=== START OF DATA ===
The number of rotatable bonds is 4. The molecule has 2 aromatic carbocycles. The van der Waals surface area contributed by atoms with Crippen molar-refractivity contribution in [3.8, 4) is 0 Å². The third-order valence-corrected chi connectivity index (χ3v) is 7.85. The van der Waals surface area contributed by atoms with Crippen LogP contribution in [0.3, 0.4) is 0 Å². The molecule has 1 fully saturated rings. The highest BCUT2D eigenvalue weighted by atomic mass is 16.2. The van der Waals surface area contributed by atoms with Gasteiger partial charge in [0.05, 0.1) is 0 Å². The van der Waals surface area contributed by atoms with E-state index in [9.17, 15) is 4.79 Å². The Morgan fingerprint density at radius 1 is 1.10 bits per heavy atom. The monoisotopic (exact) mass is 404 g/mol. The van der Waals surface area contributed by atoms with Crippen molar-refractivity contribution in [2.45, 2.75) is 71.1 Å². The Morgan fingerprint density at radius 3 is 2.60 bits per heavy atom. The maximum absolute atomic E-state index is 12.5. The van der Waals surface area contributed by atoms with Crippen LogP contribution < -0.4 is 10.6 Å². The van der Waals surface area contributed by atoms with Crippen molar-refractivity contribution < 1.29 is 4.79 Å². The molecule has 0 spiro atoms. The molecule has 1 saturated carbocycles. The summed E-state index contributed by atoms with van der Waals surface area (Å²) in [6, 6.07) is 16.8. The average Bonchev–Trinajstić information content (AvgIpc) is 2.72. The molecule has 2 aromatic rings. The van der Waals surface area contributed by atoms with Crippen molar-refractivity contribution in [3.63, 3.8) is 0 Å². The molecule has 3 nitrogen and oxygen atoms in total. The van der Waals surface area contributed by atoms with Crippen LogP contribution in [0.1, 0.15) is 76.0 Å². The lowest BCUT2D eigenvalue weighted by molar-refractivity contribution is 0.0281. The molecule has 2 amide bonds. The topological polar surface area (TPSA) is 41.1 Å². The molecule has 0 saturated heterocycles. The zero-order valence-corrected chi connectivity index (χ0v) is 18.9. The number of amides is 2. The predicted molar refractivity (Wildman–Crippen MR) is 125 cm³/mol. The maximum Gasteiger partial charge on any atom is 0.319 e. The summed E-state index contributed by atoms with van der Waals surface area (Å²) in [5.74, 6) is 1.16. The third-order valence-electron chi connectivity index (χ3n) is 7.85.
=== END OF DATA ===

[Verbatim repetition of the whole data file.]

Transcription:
The number of rotatable bonds is 4. The molecule has 2 aromatic carbocycles. The van der Waals surface area contributed by atoms with Crippen molar-refractivity contribution in [3.8, 4) is 0 Å². The third-order valence-corrected chi connectivity index (χ3v) is 7.85. The van der Waals surface area contributed by atoms with Crippen LogP contribution in [0.3, 0.4) is 0 Å². The molecule has 1 fully saturated rings. The highest BCUT2D eigenvalue weighted by atomic mass is 16.2. The van der Waals surface area contributed by atoms with Gasteiger partial charge in [0.05, 0.1) is 0 Å². The van der Waals surface area contributed by atoms with E-state index in [9.17, 15) is 4.79 Å². The Morgan fingerprint density at radius 1 is 1.10 bits per heavy atom. The monoisotopic (exact) mass is 404 g/mol. The van der Waals surface area contributed by atoms with Crippen molar-refractivity contribution in [2.45, 2.75) is 71.1 Å². The Morgan fingerprint density at radius 3 is 2.60 bits per heavy atom. The maximum absolute atomic E-state index is 12.5. The van der Waals surface area contributed by atoms with Crippen LogP contribution < -0.4 is 10.6 Å². The van der Waals surface area contributed by atoms with Crippen molar-refractivity contribution < 1.29 is 4.79 Å². The molecule has 0 spiro atoms. The molecule has 1 saturated carbocycles. The summed E-state index contributed by atoms with van der Waals surface area (Å²) in [6, 6.07) is 16.8. The average Bonchev–Trinajstić information content (AvgIpc) is 2.72. The molecule has 2 aromatic rings. The van der Waals surface area contributed by atoms with Crippen molar-refractivity contribution in [3.63, 3.8) is 0 Å². The molecule has 3 nitrogen and oxygen atoms in total. The van der Waals surface area contributed by atoms with Crippen LogP contribution in [0.1, 0.15) is 76.0 Å². The lowest BCUT2D eigenvalue weighted by molar-refractivity contribution is 0.0281. The molecule has 2 amide bonds. The topological polar surface area (TPSA) is 41.1 Å². The molecule has 0 saturated heterocycles. The zero-order valence-corrected chi connectivity index (χ0v) is 18.9. The number of amides is 2. The predicted molar refractivity (Wildman–Crippen MR) is 125 cm³/mol. The maximum Gasteiger partial charge on any atom is 0.319 e. The summed E-state index contributed by atoms with van der Waals surface area (Å²) in [5.74, 6) is 1.16. The third-order valence-electron chi connectivity index (χ3n) is 7.85.